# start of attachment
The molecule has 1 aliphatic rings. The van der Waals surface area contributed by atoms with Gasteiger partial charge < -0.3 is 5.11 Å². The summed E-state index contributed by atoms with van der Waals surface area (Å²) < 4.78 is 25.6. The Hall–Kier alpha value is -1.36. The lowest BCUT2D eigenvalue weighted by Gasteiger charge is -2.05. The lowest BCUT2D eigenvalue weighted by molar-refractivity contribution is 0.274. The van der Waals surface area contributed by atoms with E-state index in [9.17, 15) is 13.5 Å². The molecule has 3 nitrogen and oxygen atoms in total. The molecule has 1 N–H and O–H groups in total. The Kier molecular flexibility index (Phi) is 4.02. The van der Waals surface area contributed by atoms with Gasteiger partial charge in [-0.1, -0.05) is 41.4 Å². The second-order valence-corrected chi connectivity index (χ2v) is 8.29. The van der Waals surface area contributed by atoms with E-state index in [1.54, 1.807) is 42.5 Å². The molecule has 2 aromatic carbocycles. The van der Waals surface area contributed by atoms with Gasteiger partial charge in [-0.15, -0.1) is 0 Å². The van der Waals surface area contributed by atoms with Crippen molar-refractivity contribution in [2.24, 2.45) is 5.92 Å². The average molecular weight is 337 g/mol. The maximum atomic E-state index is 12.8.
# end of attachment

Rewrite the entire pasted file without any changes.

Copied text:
The molecule has 1 aliphatic rings. The van der Waals surface area contributed by atoms with Gasteiger partial charge < -0.3 is 5.11 Å². The summed E-state index contributed by atoms with van der Waals surface area (Å²) < 4.78 is 25.6. The Hall–Kier alpha value is -1.36. The lowest BCUT2D eigenvalue weighted by Gasteiger charge is -2.05. The lowest BCUT2D eigenvalue weighted by molar-refractivity contribution is 0.274. The van der Waals surface area contributed by atoms with E-state index in [9.17, 15) is 13.5 Å². The molecule has 3 nitrogen and oxygen atoms in total. The molecule has 1 N–H and O–H groups in total. The Kier molecular flexibility index (Phi) is 4.02. The van der Waals surface area contributed by atoms with Gasteiger partial charge in [-0.1, -0.05) is 41.4 Å². The second-order valence-corrected chi connectivity index (χ2v) is 8.29. The van der Waals surface area contributed by atoms with E-state index in [1.54, 1.807) is 42.5 Å². The molecule has 2 aromatic carbocycles. The van der Waals surface area contributed by atoms with Gasteiger partial charge in [-0.15, -0.1) is 0 Å². The van der Waals surface area contributed by atoms with Crippen molar-refractivity contribution in [2.24, 2.45) is 5.92 Å². The average molecular weight is 337 g/mol. The maximum atomic E-state index is 12.8.